• participate in CRIR activities (conferences, symposia, biannual meetings) and submit annual reports to the CRIR’s administration on activities, grants and contracts received as well as lists of publications and communications.

Chronic Pain laboratories

The Pain, Mind and Movement Research Laboratory

Research conducted in this laboratory focuses on understanding the factors that influence pain, mood and movement in individuals with a variety of pain and movement disorders, including osteoarthritis, fibromyalgia, low back pain, and different types of cancer.

Studies are aimed at revealing the factors that influence and strengthen the links between best research, education and clinical prctices.

The Pain, Participation and Social Integration Research Laboratory

The research taking place in this laboratory examines the emotions and behaviours associated with chronic pain and the impact of these on the disability of the person.

Psychology, social factors and perceptions all play an important role in shaping reactions to pain and its physical manifectation. The correlation between these factors and their contribution to the experience of pain will be studied and examined.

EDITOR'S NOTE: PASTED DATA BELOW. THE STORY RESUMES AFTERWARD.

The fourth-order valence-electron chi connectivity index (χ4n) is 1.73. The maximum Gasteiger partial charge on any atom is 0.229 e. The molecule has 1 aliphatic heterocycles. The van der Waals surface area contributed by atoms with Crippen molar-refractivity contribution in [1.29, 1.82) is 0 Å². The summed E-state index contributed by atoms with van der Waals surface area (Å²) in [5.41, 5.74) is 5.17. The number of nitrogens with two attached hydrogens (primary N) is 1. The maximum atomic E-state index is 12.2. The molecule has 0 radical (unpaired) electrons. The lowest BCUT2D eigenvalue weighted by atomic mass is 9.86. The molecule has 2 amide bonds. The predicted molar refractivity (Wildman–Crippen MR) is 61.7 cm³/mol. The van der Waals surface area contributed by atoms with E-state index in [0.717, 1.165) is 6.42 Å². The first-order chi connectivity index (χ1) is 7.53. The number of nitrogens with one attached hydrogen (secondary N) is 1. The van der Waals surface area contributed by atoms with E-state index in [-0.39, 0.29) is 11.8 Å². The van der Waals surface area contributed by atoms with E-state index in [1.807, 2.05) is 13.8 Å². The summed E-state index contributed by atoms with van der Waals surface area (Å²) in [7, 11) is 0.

Furthermore, the research looks at the effect of current clinical practices for treating chronic pain and how these impact a client's prognosis. The results will hopefully shed light on how better outcomes can be achieved.

Clients diagnosed with chronic pain, osteoarthritis, whiplash injuries and those suffering from pain and depression are included in the research studies.

Conducting a research project at the CLRC

The CLRC has a team in place for facilitating the development of research projects, regardless if they are initiated by a researcher or therapist. The team supports various research activities during the stage of project development right up to knowledge transfer and application. 

Researchers and therapists who wish to involve the CLRC in a research project should contact the Clinical Research Coordinator to discuss the objectives and ensure that the criteria and project goals are in accordance with the CLRC's clientele, resources and priorities. 

All CLRC research projects must obtain an ethics approval certificate from the CRIR. Please contact Anik Nolet, Research Ethics Coordinator for CRIR member establishments.

Participating in a research project

How to become involved in research projects as a subject/participant

Consult the section on submitting recruitment letters on the Recruitment section of the CRIR Web site.


Complex Regional Pain Syndrome community of practice
community of practice for health professionals working with persons diagnosed with Complex Regional Pain Syndrome

Links - research and education
Universities, scientific journals, research centres and others

Photos of the CRIR/CLRC research site
Contains photos of CLRC/CRIR (Centre for Interdisciplinary Research in Rehabilitation of Greater Montreal) research site activities.